2011: HB 3538 passes, requiring the Energy Facility Siting Council to quantify the global warming potential of greenhouse gases to establish carbon equivalent offsets for utilities throughout Oregon, including dairy digesters, wastewater treatment, and improved nutrient management techniques on farms. The bill receives two public hearings and two work sessions before passing.
2013: A carbon tax study bill passes with bipartisan support, marking the most thorough analysis of a state-level carbon tax in the U.S.
2014: Portland State University report to the legislature on carbon tax study, providing detailed data about the minimal potential negative impacts and strong benefits of carbon pricing and reducing climate pollution on specific regions and industries throughout Oregon.
2015: Three carbon pricing bills are introduced:
- HB 3470: The Climate Stability and Justice Act would enforce Oregon’s climate goals and require the state to “identify and make recommendations on emissions reduction measures, alternative compliance mechanisms, and market- based compliance mechanisms that sources may use to maximize feasible and cost- effective reductions of greenhouse gas emissions...” and to put in place a plan by 2018. The bill receives one public hearing and two work sessions.
- HB 3252: Placing a fee of $60 per ton on climate pollution and directing revenue to create jobs, economic development and transition assistance fund such as assistance for low-and moderate-income households. Also directing Highway Transportation- restricted funds to be used for eligible low-carbon projects, like expanding capacity for high capacity transit. The bill receives one public hearing.
- HB 3250: This cap-and-dividend bill would place legal limits on climate pollution, create auction permits, and return all revenue in equal payments back to taxpayers and their dependents. The bill received one public hearing.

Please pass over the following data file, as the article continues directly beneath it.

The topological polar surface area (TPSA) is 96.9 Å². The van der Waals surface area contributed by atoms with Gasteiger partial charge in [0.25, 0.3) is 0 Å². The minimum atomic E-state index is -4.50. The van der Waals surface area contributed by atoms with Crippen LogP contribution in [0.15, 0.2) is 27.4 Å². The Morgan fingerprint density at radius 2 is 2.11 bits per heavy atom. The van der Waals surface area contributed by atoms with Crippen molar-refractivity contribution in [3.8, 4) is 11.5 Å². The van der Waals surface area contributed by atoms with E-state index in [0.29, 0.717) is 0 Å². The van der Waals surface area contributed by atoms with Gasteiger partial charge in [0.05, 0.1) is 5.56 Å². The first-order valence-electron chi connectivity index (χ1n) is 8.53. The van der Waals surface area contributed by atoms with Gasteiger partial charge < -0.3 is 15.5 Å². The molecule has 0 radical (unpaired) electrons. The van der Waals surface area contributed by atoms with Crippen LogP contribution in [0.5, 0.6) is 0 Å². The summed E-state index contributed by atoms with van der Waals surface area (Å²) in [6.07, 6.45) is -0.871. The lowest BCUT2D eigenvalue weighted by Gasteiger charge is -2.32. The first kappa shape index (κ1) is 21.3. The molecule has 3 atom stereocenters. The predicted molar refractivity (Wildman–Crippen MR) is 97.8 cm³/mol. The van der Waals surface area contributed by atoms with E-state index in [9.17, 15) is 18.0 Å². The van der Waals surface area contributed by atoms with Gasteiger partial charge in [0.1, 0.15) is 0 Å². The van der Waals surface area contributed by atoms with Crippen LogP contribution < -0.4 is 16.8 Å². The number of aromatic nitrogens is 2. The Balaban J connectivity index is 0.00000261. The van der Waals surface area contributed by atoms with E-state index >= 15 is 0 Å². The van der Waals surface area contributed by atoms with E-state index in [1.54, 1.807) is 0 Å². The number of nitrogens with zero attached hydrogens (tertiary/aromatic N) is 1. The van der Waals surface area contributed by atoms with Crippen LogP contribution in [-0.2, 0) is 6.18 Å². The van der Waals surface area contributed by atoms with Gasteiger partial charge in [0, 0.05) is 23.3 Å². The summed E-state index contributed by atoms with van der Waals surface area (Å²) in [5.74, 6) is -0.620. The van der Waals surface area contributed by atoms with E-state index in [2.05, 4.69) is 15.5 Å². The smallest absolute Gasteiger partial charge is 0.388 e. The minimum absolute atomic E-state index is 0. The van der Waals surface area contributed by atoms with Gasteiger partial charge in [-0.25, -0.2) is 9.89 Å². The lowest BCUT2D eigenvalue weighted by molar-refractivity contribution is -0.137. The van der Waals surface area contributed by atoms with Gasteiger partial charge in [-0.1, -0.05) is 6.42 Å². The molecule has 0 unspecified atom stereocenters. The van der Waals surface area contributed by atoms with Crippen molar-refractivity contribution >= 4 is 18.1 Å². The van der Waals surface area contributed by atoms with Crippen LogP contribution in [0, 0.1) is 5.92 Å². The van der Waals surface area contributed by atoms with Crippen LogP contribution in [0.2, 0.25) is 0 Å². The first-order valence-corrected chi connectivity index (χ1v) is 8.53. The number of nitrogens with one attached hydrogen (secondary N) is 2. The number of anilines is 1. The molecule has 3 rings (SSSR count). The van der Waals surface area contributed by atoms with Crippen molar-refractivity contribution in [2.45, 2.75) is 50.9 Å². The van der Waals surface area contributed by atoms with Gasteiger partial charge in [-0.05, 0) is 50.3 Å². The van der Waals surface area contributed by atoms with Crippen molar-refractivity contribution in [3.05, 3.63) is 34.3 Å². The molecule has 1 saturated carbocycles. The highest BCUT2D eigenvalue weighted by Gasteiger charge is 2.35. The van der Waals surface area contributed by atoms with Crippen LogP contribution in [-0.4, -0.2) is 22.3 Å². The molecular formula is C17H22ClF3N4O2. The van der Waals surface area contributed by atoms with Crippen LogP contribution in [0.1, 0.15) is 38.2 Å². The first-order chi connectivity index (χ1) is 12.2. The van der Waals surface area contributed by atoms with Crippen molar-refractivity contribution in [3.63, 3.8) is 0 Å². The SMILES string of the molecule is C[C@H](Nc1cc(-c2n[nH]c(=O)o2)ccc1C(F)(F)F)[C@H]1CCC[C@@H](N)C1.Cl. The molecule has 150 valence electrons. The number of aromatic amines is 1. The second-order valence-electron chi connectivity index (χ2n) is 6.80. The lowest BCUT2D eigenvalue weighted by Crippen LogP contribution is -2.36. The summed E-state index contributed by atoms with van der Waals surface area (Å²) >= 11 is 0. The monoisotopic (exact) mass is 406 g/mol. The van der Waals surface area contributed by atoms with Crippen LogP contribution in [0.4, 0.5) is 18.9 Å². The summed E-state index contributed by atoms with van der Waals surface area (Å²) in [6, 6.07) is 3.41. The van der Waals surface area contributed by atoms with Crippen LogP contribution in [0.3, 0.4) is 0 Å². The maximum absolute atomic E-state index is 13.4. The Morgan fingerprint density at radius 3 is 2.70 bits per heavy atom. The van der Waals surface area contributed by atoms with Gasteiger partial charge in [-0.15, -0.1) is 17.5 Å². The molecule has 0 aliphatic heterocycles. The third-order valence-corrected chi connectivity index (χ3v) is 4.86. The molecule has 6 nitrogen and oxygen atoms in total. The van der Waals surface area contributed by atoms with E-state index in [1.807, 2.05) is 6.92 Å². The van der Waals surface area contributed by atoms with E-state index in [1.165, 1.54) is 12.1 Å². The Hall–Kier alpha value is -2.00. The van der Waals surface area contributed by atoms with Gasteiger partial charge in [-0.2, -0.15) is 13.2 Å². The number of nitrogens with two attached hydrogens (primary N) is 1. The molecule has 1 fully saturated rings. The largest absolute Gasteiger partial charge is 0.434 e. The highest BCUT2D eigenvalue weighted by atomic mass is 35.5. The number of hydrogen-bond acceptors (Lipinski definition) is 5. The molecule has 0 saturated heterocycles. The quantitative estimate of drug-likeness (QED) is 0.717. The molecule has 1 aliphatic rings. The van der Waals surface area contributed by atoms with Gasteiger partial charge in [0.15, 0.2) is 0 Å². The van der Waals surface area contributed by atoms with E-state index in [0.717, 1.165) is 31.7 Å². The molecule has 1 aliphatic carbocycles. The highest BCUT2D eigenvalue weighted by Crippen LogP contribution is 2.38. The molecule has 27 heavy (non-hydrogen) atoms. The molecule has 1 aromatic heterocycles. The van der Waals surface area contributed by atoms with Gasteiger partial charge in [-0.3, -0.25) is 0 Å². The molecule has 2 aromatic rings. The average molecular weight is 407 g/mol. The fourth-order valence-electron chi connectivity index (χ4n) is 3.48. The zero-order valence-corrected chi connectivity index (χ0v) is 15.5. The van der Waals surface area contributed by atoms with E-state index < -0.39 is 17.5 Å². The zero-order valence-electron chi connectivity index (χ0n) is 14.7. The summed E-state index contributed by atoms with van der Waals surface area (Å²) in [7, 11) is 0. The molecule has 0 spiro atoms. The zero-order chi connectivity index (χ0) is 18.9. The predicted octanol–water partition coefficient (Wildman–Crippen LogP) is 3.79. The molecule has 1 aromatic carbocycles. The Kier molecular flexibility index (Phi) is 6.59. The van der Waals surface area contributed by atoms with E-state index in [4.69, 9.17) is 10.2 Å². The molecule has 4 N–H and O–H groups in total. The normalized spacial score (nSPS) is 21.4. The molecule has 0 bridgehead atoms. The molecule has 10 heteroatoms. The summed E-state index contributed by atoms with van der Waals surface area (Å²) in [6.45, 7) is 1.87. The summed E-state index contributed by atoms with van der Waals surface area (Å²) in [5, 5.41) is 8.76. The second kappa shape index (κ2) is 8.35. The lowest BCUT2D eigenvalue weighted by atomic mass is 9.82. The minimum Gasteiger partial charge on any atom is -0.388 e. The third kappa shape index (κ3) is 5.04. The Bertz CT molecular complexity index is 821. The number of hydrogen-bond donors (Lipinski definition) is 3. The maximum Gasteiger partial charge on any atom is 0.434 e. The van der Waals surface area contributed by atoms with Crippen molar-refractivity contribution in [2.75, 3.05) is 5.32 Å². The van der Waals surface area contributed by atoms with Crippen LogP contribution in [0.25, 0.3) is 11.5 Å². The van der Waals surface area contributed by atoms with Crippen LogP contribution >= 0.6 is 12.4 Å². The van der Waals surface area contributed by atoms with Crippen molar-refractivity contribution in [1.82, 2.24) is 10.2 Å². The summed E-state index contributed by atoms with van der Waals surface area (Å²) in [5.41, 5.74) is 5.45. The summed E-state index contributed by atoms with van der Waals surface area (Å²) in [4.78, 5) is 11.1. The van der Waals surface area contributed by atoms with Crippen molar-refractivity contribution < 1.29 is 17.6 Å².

2016: The legislature directs the Department of Environmental Quality to study implementing a market-based greenhouse gas reduction program, specifying several areas of focus, including general policy design, program methods to minimize negative effects on businesses, disadvantaged communities and rural parts of the state, and how such a program would interact with Oregon’s existing climate policies.
2016: The Healthy Climate Act (Senate Bill 1574), a cap-and-invest bill is introduced. It receives two public hearings, one work session, and is referred to Ways and Means with a “do pass” recommendation (with amendments.)
2017: The Clean Energy Jobs bill (SB 557) passes out of the Senate Energy and Natural Resources committee. It does not receive a floor vote. HB 2135, the bill’s house counterpart, passes the House Energy & Environment Committee and is sent to Ways & Means. The bill is later reintroduced as SB 1070, a priority bill with 33 legislative co- sponsors. The Global Warming Commission considers this policy to be a gap-closer.
Where is it working?
A price on emissions isn’t a new concept. While Oregon has worked its policy into shape for more than a decade, others have moved forward:
Every province in Canada will have a price on climate pollution by 2018. China will launch its national cap-and-trade system in 2019. California’s cap-and-invest program, in place since 2012, was just extended for another decade with bipartisan support. The program is linked with the provinces of Quebec and Ontario to form the North American Carbon Market.
Connecticut, Delaware, Maine, Maryland, Massachusetts, New Hampshire, New York, Rhode Island, and Vermont are all part of the Regional Greenhouse Gas Initiative (RGGI), a program to cap and price emissions from the power sector in place since 2009. RGGI states doubled-down on their success in 2017, adopting new targets for emission reductions. New Jersey and Virginia are looking to join the linked market.